Do you see it? Unbelief. Do you know the atmosphere of this place in here, you folk - I love you all, lovely people - but the atmosphere that you create can cancel out what God wants to do. It's just a fact, I'm not accusing you of anything, it's just a fact. Jesus prayed twice for this man, it's interesting, isn't it? First of all, maybe He was just teaching us a lesson - that, you know, it's OK to pray more than once. I used to say: 'Look, you've prayed for that, and it hasn't happened - it's because the gift is dead, it died with the apostles, wise up. Stop keeping praying with people, why, if it's the power of God, and gifts of healing, why do you have to keep praying?'. Jesus prayed twice for this man! Alright? So I can pray 22 times if I like with someone - maybe my faith is too weak, maybe it needs to strengthen, maybe I need to take more risks - but the bottom line is this: faith is the catalyst for everything in the Christian life. This Christian life is from faith to faith. Without faith it is impossible to please God. That which is not of faith is sin. Wow!
So healings merge with miracles. Miracles are instantaneous and visible, even when they are healings. Miracles are instantaneous and visible, even when healings are gradual and imperceptible - but healings and miracles, both in that spectrum of the rainbow, merge with faith. Faith is the pigment permeated through it all. So do you want the supernatural? 'Oh, yes, please!' - if you want that, you must have faith, you must take risks and not doubt.
Now I know there is a lot to take in there tonight, an awful lot - but don't worry if you didn't get it all. Can I just say as a caveat and disclaimer: believing in the gifts of healings does not mean that you don't go to the doctor or you don't take medicine. We believe in prayer, and we believe in going to God first before anything else, yes; not relying on medicine and doctors over and above God as Asa did in the Bible - but it's both, and. Luke was a doctor. The prophet Isaiah told Hezekiah that he would be healed, he wouldn't die as was going to happen, but he would be healed and live another 15 years - but he also instructed him to go and get a poultice of figs and put it on a boil that he had. So it was both and, both and. If God leads you a certain way, not to go a certain direction, that's between you and God - but don't tell other people to do it or require it of them. But when doctors cannot heal, and medicine has no answer, Jesus is able. There is a mystery in the will of God, I'm not going to lie to you - I don't know why everybody we pray with doesn't get healed, but some of them do, I don't know why that is; but I believe that because of what I've dispensed to you tonight, specifically this area of truth, I believe that God is giving gifts of faith now, I believe He's giving gifts of healing now, and I have to believe that He can do acts and demonstrations of power in our midst. The question is: do you believe that? Do you believe that?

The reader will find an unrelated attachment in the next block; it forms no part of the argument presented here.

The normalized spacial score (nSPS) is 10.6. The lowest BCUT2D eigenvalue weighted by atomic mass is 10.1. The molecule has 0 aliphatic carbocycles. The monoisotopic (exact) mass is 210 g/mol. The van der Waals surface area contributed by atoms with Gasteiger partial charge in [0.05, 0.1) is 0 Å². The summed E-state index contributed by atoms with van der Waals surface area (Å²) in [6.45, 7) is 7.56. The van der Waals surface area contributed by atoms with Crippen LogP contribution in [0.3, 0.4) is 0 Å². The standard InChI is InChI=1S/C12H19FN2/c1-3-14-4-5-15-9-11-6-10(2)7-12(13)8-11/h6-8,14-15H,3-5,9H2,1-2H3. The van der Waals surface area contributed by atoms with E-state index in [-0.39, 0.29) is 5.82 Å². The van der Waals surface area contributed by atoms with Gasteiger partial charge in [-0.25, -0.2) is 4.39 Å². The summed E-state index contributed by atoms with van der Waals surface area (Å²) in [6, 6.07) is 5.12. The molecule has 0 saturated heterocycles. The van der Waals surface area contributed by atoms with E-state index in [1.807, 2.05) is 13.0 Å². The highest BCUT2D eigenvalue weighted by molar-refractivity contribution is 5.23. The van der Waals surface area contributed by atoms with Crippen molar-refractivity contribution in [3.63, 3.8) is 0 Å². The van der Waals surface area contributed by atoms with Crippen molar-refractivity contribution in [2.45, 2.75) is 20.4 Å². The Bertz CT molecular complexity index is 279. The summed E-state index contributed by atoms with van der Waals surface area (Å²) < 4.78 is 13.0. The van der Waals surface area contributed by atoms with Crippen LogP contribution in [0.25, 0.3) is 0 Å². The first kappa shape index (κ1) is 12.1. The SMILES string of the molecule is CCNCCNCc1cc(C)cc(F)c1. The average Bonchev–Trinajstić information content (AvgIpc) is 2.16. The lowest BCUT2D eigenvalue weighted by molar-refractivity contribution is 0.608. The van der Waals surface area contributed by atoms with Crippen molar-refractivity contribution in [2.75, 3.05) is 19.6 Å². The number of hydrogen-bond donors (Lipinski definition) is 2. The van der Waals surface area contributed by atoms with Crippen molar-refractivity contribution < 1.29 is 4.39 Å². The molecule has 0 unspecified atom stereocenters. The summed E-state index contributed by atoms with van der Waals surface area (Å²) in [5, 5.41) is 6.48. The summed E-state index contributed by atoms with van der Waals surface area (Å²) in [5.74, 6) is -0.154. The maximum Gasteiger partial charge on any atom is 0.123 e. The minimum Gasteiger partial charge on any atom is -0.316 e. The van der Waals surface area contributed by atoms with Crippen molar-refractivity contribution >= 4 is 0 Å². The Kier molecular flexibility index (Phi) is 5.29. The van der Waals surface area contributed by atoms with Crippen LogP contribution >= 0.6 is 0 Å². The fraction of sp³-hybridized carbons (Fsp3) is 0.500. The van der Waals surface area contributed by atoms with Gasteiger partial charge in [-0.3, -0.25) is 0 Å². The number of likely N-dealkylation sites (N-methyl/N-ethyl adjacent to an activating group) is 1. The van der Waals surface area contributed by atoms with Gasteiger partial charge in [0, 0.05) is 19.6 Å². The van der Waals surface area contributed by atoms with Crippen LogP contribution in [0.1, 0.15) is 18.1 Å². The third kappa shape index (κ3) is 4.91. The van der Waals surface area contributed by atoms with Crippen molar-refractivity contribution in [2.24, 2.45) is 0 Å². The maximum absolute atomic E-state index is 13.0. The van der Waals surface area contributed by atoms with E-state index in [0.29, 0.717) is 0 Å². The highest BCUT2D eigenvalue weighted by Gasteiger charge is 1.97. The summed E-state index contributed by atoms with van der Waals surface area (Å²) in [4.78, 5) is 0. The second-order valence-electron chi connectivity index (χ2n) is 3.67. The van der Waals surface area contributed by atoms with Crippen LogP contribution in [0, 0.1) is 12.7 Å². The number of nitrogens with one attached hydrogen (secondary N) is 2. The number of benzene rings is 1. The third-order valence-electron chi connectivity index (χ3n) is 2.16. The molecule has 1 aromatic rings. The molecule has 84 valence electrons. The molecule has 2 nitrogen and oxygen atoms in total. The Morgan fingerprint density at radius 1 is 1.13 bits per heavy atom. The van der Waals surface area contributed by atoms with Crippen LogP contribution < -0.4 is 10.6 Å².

Preach The Word.
This sermon was delivered at The Lighthouse Fellowship, Magherafelt, Northern Ireland, by David Legge. It was transcribed from the third recording in his The Gifts Of The Holy Spirit series, titled "Faith, Gifts of Healings and Workings of Miracles" - Transcribed by Andrew Watkins, Preach The Word.